Quiros, Woodland show off driving skills

Quiros, Woodland show off driving skills


Quiros, Woodland show off driving skills

AUGUSTA, Ga. – They were short on daylight but long on length in the final group of the day in the first round of the Masters.

Correction, make that looooonnnnnnggg.

Which made for a whole bunch of fun for those who watched Alvaro Quiros, Gary Woodland, and Jhonattan Vegas shut down the festivities for the day at Augusta National. If you failed to watch, here is the gist of what took place:

• Over the final six holes, they combined for two eagles, 10 birdies, and a cumulative 12 under par.

• Quiros, the moonshot-launching Spaniard, played those six holes in 3 under to shoot 65 and tie Rory McIlroy for the lead at 7-under 65.

• Perhaps more impressively, Woodland – a powerful athlete who is turning into a golfer before our very eyes – turned a nightmare into a dream of a Masters debut. Starting at 13, Woodland went eagle, par, birdie, birdie, birdie, birdie to shoot 3 under 69, good for a share of seventh.

• Not to be outdone, Vegas, the rookie standout who won the Bob Hope Classic in January, birdied 13 and 14, then eagled 15 before a closing bogey left him at 72.

“It looks like I was playing in the Sunday afternoon leading group,” Quiros said to his caddie, Gareth Bryn Lord. Now before we continue on with the brilliant play of this final group, we pause to explain just why it is that Quiros is working for the first time with Lord – at the Masters, of all places. He had most recently employed veteran caddie Ruben Yario.

“I know it’s difficult to believe,” Quiros said, complete with what seems to be a permanent wide smile. “It’s like in soccer or football. When a team is playing bad, you cannot change the 22 players. The only thing you can change is the coach, isn’t it? In my case, it’s the same. I cannot change myself.”

Laughter filled the press building, a day of Masters golf having come to a sparkling close with a stunning round by the Spaniard. Massively long and exceedingly endearing, Quiros also had been stunningly bad at Augusta National in his two previous trips – 78-75 in 2009, 75-75 in 2010.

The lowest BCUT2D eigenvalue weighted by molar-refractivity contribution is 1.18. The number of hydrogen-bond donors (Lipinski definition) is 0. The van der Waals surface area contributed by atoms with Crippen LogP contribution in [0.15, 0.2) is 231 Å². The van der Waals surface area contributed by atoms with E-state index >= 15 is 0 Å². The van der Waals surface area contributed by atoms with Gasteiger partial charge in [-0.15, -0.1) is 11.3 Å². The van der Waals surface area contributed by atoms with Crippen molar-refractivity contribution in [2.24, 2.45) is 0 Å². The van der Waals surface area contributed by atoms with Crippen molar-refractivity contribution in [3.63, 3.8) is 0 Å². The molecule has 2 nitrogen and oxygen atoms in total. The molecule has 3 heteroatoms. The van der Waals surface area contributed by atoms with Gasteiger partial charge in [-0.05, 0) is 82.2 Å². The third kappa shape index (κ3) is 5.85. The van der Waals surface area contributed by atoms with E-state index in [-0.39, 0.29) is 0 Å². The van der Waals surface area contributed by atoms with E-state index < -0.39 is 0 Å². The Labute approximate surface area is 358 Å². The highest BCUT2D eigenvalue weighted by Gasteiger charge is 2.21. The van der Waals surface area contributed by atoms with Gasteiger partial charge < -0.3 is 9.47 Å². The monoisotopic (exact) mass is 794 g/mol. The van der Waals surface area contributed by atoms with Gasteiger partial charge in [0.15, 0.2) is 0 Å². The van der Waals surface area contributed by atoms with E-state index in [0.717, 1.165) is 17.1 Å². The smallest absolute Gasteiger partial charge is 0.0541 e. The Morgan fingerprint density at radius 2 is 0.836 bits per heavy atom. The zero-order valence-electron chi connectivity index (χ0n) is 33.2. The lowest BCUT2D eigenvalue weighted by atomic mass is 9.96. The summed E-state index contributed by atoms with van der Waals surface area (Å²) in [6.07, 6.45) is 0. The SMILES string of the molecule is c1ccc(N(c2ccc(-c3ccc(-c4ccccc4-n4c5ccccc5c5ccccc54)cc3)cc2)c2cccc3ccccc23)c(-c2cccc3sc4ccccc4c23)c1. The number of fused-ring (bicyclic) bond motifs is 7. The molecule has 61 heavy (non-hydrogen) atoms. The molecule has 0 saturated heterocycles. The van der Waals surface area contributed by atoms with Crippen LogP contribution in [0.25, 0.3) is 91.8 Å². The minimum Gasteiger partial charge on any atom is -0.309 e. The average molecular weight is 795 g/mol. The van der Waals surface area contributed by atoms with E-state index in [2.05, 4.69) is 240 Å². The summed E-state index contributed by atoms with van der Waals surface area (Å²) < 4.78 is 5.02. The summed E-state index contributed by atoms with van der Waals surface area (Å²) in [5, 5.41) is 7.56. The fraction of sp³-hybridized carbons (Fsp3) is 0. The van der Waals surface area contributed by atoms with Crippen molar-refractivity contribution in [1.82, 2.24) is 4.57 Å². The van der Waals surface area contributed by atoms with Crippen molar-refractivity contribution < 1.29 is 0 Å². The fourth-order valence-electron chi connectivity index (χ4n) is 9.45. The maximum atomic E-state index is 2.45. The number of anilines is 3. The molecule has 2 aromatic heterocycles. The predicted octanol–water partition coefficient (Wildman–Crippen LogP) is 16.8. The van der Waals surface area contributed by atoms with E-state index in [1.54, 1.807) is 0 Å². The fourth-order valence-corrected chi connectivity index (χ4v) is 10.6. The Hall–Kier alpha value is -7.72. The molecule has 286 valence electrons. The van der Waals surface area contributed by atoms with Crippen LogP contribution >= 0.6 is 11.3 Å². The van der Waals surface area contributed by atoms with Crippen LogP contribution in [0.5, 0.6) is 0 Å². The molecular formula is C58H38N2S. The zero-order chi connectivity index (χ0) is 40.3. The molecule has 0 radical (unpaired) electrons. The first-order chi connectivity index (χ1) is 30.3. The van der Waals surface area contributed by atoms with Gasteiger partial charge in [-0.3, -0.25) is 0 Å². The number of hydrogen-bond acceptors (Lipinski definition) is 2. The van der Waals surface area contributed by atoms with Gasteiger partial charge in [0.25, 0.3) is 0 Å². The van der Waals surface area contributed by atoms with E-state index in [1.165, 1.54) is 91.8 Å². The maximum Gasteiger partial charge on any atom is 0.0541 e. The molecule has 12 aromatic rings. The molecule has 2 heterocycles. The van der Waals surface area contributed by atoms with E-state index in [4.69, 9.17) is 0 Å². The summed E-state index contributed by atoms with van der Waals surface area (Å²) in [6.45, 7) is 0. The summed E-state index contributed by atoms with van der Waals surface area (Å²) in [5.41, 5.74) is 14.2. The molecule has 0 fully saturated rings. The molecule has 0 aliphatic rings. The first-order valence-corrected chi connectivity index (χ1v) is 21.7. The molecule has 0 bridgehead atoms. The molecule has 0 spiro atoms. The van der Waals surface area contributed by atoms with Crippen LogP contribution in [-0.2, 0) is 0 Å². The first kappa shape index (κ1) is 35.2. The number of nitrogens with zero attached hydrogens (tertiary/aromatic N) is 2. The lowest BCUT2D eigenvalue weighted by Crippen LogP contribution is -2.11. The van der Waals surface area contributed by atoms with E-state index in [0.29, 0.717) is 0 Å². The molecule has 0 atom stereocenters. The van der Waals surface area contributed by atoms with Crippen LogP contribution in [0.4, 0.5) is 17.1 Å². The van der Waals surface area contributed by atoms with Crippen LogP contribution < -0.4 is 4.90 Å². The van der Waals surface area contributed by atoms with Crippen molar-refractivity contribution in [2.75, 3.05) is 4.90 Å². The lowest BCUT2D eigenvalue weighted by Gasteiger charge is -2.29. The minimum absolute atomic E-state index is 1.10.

OK, so how did he improve 10 strokes from his previous best effort? Quiros searched for reasons why, but first had to explain that it wasn’t by design.

“My best score was 75,” he said. “I cannot be pretending to see the leaderboard. It would be stupid.”

Instead, Quiros accepted the recipe that pushed him to the top of the leaderboard. “The weather was perfect, I was playing good and I was very lucky with the putting, so I couldn’t complain.”

Nor could those in attendance who watched this final threesome run wild over Augusta’s delectable back nine, Woodland shooting 31, Quiros 32, Vegas 34. Distance-wise, Quiros averaged 309.5 to rank No. 1, Woodland was sixth at 296, and Vegas T-9 at 291.5.

“Alvaro got the hole opened up for us,” Woodland said. “It was pretty impressive to see what he was doing.”

Not that Woodland didn’t do his share, because he, too, displayed a brilliant finishing touch. It started at the famed 13th, Azalea, the incomparable 510-yard, sharp dogleg left, and in a rare occurrence, Woodland found himself perhaps 100 yards behind another player. Of course, the other player was Quiros, who pulled his tee shot left of his target, but watched his ball escape trouble and run down the fairway where he had only a 9-iron in.

“That was impressive,” Woodland said, but so was his approach: a laser 5-iron from 236 yards that set up and eagle and ignited his blitz. It also rewarded a game plan he took took into his first-ever Masters round courtesy of swing coach Randy Smith.

“He told me to attack, don’t hold back,” Woodland said. “I was happy to hear that.”

A day before, Woodland had fulfilled a dream by getting to play the back nine in a practice round with a fellow Kansan, boyhood idol Tom Watson. “He (imparted) more knowledge that I can imagine, but I’m not even sure he knows it,” Woodland said. “He would just say to me, ‘Wrong club,’ and explain things. It was a great experience.”

When he followed a birdie at the third hole with bogeys at Nos. 4 and 5, Woodland was going the wrong way. Then he really hit an obstacle: a drive into a fairway bunker at No. 8 and his second shot plugged into the face. Unable to play the shot, Woodland took a drop, received a plugged lie, and could only wedge it forward. From 131 yards, he got it up-and-down for one of the wildest bogeys he’ll ever make on a par 5.

Out in 2-over 38, Woodland felt a bit out of sorts, but the 5-iron into the 13th “calmed me down and I was able to ease it up.”

The performance showed over the final six holes as an impressive trio of young talents – Quiros is 28, Woodland and Vegas both 26 – brought the curtain down on a splendid day of fireworks. The punctuation came with both Quiros and Woodland making matching birdies at 17 and 18.

“A very nice feeling,” Quiros said. “A very special moment I have to recognize.”


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